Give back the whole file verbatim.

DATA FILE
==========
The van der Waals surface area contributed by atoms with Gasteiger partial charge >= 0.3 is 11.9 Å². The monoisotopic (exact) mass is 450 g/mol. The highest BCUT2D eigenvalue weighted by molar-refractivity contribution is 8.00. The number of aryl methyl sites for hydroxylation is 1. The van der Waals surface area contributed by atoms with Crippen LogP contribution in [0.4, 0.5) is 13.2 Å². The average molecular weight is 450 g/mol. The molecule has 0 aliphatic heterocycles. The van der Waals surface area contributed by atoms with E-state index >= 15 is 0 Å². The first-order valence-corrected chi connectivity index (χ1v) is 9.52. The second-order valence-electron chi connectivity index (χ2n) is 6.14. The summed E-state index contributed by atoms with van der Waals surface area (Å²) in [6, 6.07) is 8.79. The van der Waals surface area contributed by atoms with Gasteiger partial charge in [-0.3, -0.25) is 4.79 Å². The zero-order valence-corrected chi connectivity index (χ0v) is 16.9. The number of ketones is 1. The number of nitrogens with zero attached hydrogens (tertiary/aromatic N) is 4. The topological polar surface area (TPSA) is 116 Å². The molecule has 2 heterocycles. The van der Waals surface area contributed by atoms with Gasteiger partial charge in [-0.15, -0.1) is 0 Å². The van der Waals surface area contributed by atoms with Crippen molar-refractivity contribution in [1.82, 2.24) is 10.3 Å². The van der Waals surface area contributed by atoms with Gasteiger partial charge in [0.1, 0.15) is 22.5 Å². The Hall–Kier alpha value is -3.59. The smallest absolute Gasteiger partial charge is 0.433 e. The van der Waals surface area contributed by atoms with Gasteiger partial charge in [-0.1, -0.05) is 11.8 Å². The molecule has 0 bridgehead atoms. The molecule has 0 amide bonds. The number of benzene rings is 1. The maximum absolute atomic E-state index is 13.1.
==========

The van der Waals surface area contributed by atoms with Gasteiger partial charge >= 0.3 is 11.9 Å². The monoisotopic (exact) mass is 450 g/mol. The highest BCUT2D eigenvalue weighted by molar-refractivity contribution is 8.00. The number of aryl methyl sites for hydroxylation is 1. The van der Waals surface area contributed by atoms with Crippen LogP contribution in [0.4, 0.5) is 13.2 Å². The average molecular weight is 450 g/mol. The molecule has 0 aliphatic heterocycles. The van der Waals surface area contributed by atoms with E-state index >= 15 is 0 Å². The first-order valence-corrected chi connectivity index (χ1v) is 9.52. The second-order valence-electron chi connectivity index (χ2n) is 6.14. The summed E-state index contributed by atoms with van der Waals surface area (Å²) in [6, 6.07) is 8.79. The van der Waals surface area contributed by atoms with Gasteiger partial charge in [-0.3, -0.25) is 4.79 Å². The zero-order valence-corrected chi connectivity index (χ0v) is 16.9. The number of ketones is 1. The number of nitrogens with zero attached hydrogens (tertiary/aromatic N) is 4. The topological polar surface area (TPSA) is 116 Å². The molecule has 2 heterocycles. The van der Waals surface area contributed by atoms with Gasteiger partial charge in [-0.15, -0.1) is 0 Å². The van der Waals surface area contributed by atoms with Crippen molar-refractivity contribution in [1.82, 2.24) is 10.3 Å². The van der Waals surface area contributed by atoms with Gasteiger partial charge in [0.1, 0.15) is 22.5 Å². The Hall–Kier alpha value is -3.59. The smallest absolute Gasteiger partial charge is 0.433 e. The van der Waals surface area contributed by atoms with Gasteiger partial charge in [-0.1, -0.05) is 11.8 Å². The molecule has 0 bridgehead atoms. The molecule has 0 amide bonds. The number of benzene rings is 1. The maximum absolute atomic E-state index is 13.1.